People are drawn to the idea of aboveground decomposition mainly for environmental reasons, Mr. Pedersen said. There’s no coffin, no chemicals, none of the fossil fuels that would be needed for cremation, and no expensive cemetery plot required. Some religious traditions also favor ideas of simplicity and of earth returning to earth.

Though the process sounds simple, it would not be cheap. Preliminary estimates suggest that it could cost at least $5,000 — less, perhaps, than an elaborate burial service, but more than the most basic cremation.

In a study last year at Washington State University, six bodies donated for the research were placed in a closed container, wrapped in organic materials like alfalfa, then bathed in a stream of air warmed by microbes, and periodically turned. Lynne Carpenter-Boggs, a professor of soil science and sustainable agriculture and the lead researcher in the study, said that after about 30 days, the bodies essentially became soil.

Fears that composted remains might smell bad or contain toxic elements — from dental fillings, for example, or pharmaceutical residues — were allayed, Dr. Carpenter-Boggs said. She said that the heat generated by micro-organisms broke down organic matter and pathogens, and levels of pollutants like cadmium and mercury were within federal limits.

“It certainly is feasible that families would take home a small portion that they could keep for a long time,” Dr. Carpenter-Boggs said. “Or families could bring home a small amount that would be interred into their landscape, placed under a loved one’s favorite tree, similar to what people do with cremains.”

Katrina Spade, the founder and chief executive of Recompose, a Seattle company that hopes to build the first facility to use the new method and conduct funeral services based around it, said the movement toward cremation — now used in more than half of deaths in the nation — has led to an erosion of essential rituals. Remains are often just picked up from a crematory, she said, and that’s that.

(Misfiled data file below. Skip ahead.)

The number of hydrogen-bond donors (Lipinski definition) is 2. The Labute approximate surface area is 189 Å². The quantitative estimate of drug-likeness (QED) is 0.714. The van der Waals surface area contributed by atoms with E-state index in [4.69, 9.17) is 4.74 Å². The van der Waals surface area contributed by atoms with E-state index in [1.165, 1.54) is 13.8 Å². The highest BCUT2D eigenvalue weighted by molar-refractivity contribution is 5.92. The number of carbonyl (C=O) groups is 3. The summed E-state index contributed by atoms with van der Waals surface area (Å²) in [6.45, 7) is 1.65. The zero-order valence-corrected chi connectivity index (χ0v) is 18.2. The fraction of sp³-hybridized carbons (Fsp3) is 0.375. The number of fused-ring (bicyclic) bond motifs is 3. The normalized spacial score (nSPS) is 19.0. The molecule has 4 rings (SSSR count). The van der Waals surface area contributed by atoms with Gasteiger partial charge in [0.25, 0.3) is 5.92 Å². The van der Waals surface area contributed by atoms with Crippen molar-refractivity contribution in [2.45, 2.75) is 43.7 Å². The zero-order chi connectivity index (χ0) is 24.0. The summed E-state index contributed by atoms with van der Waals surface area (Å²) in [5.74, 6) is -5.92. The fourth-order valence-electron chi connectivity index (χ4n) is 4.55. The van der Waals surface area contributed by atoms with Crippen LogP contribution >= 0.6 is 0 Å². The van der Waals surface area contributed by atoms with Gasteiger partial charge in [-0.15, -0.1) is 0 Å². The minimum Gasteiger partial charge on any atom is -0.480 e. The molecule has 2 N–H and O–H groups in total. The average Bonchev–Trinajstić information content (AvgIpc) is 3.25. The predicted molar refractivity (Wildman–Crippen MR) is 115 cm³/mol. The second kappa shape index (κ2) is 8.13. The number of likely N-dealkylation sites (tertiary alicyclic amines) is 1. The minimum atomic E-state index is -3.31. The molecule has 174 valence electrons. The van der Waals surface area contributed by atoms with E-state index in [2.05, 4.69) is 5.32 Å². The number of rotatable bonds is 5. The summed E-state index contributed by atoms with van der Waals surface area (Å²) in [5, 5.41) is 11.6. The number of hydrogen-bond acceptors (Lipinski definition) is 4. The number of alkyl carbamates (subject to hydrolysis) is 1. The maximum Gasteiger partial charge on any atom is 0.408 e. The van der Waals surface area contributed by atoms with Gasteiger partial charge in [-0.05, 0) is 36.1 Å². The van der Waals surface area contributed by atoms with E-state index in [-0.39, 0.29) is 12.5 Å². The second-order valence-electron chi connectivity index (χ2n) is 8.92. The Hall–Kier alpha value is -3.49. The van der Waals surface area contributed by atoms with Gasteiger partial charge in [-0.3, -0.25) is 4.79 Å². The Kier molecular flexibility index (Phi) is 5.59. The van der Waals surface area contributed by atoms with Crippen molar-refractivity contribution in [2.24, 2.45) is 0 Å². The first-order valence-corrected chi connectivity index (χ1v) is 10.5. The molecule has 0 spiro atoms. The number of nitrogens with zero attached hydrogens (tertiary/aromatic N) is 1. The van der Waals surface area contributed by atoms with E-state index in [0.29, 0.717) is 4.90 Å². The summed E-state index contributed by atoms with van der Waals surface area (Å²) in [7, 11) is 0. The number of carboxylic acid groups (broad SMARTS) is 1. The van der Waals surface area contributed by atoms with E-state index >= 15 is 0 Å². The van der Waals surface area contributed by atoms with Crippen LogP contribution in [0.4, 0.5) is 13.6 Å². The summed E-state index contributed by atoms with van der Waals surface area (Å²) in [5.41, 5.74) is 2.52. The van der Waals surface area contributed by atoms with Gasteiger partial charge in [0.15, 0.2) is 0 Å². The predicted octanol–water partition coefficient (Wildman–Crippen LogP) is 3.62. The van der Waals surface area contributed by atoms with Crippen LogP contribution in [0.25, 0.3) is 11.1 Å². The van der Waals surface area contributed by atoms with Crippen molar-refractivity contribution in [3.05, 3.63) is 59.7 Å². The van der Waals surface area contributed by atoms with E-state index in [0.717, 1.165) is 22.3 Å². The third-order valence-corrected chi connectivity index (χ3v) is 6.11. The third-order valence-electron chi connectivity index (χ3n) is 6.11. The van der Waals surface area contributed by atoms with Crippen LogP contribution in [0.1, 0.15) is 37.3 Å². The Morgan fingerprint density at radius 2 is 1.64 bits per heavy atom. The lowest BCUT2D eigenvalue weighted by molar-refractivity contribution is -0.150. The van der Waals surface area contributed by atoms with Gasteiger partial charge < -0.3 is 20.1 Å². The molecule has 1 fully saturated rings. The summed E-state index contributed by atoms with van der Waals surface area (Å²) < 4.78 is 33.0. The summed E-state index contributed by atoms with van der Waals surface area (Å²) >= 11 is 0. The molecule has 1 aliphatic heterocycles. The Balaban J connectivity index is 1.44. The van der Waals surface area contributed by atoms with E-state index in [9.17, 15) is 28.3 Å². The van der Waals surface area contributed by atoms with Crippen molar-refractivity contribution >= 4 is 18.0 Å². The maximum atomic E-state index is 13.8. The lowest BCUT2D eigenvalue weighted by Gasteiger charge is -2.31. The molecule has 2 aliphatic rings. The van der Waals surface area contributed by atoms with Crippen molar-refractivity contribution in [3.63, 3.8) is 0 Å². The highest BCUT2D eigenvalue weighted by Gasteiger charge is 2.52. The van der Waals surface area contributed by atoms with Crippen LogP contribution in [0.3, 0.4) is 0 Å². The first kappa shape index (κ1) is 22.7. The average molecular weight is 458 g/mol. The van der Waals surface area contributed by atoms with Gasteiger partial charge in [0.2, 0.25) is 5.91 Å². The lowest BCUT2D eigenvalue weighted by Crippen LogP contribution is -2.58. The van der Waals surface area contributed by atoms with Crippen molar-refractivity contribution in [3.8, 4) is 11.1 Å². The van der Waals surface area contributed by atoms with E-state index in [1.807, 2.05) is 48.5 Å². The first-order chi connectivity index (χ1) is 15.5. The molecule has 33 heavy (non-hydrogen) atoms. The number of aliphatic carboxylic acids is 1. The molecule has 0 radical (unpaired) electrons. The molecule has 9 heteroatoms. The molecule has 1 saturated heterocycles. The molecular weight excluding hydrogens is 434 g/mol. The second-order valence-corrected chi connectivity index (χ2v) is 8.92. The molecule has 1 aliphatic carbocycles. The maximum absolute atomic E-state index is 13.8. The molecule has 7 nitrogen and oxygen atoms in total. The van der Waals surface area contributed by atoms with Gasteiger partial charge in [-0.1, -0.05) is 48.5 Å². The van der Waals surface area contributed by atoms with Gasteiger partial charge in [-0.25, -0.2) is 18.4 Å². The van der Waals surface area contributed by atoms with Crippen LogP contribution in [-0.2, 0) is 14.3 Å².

“This is not simply a process to convert bodies to soil; it’s also about bringing ritual and some of that ceremony back,” Ms. Spade said.

Ms. Christian, the woman who is hoping recomposition will be an option after she dies, says she has long been uncomfortable with the other choices. She has ruled out burial. And she does not like the idea of cremation because of environmental costs — emissions and climate impacts of fossil fuels used in the burning process. But her friends remain divided on the issue.

“The vast majority are like, ‘That is so cool,’” she said. “And then the other response is, ‘Oh, gross.’”

Complete Article HERE!

When Death Was Women’s Business

In the 19th century, women called “watchers” tended to the dying and the dead.

A woman tending to a sick man, 1861

By: Livia Gershon</a

In recent years, many Americans have begun looking for new ways to approach death. The death-positive movement supports people who prefer to die at home, and even those who wish to care for the bodies of loved ones the way many families did before the rise of the funeral industry. Historian Karol K. Weaver took a close look at that earlier approach, studying the business of death in early nineteenth century Pennsylvania, when care for the dying and dead fell mostly to women.

In those years, Weaver writes, watchers or watch-women—sometimes also referred to with the more generic term “nurse”—tended to the dying. These might be friends, family members, or hired help.